Key indicators of dyslexia in school
Author Jacqui Webber-Gant
Date 24th Oct 2019
A dyslexia friendly classroom begins with a dyslexia friendly teacher and the first step toward making your classroom a welcoming and inclusive learning environment for students with dyslexia is to understand it.
Signs of dyslexia usually become more obvious when children start school and begin to focus on reading and writing. But dyslexia affects much more than reading and writing. It also causes difficulties with organisation, maths and memory.
It has been documented that dyslexia is identifiable, with 92% accuracy, from the age of 5 and a half, so it’s essential to identify and support learners with dyslexia early.
While dyslexia indicators can vary from person to person, here are some of the most common signs to look out for in every classroom:
Reading & writing
A child with dyslexia may:
- take longer to write, and produce less, than other students
- immediately forget what they have just read
- present a slower reading and processing speed
- miss out words or skip lines as they read
- mix up the sequence of letters when spelling, e.g. hlep for help
Personal organisation and working memory
Dyslexic learners can also:
- have difficulty learning to tell the time
- present poor time-keeping
- have poor personal organisation
- show difficulty remembering what day of the week it is, their birth date, seasons of the year, months of the year
- present difficulty with concepts – yesterday, today, tomorrow
- a child with dyslexia is likely to find it difficult to organise everyday tasks, and may forget and lose things often
- have difficulty remembering a sequence of instructions or directions
This is the ability to recognise individual sounds (phonemes) and work with phonemes to create new words. The following are typical errors, but difficulties will vary.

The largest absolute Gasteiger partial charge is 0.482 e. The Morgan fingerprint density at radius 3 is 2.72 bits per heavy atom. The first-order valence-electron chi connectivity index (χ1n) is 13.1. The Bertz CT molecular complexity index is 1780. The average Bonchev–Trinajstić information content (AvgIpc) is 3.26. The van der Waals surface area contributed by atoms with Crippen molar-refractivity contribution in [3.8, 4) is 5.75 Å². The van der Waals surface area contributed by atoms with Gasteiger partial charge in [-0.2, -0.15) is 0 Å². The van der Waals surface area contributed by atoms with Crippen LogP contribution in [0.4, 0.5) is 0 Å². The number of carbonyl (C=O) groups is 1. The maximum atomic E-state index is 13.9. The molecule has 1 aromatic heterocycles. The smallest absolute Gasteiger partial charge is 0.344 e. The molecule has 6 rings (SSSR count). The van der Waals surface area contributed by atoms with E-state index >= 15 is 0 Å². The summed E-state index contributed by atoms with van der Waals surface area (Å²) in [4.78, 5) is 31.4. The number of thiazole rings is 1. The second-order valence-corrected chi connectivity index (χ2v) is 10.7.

Typical problems include:
- confusing vowel sounds, e.g. writing ‘i’ for ‘e’
- difficulty rhyming
- blending sounds into a whole word
- difficulty with homophones and Sight Words
Homophones are extremely difficult for those with dyslexia because they usually struggle to recognise words when looking at them, e.g. ‘their’ and ‘there’. Dyslexic learners, therefore, quickly learn to rely on the strategy of learning to spell a word by building it phonetically. This doesn’t work for homophones.
Some more general signs to look out for include:
- the use of work avoidance tactics, such as sharpening pencils and looking for books
- appearing ‘dreamy’, not seeming to listen
- being easily distracted
- acting the class clown, or being disruptive or withdrawn
- being excessively tired due to the amount of concentration and effort required
A cluster of these indicators alongside areas of ability may suggest dyslexia, and further investigation may be required. If you suspect that a child in your class may be dyslexic, then you should discuss your concerns with the child's parents and the school SENCo to agree next steps and appropriate support.
The SEND Code of Practice states that if a teacher suspects that a learner has special educational needs (SEN) then they must inform the child's parents and include them in discussions about the best support for their child. They must also tell parents about any special educational provision that is made for their child.
It is advised that appropriate support is put in place as soon as a need is identified. A diagnostic assessment is not needed in order for SEN support to be provided. However, dyslexia can only be formally identified through a diagnostic assessment.
For further support you can also enrol on our supported online course and discover how to assess and apply your own classroom interventions for students with dyslexia.
About the author
(Log in to like) This blog has been liked 3 time(s)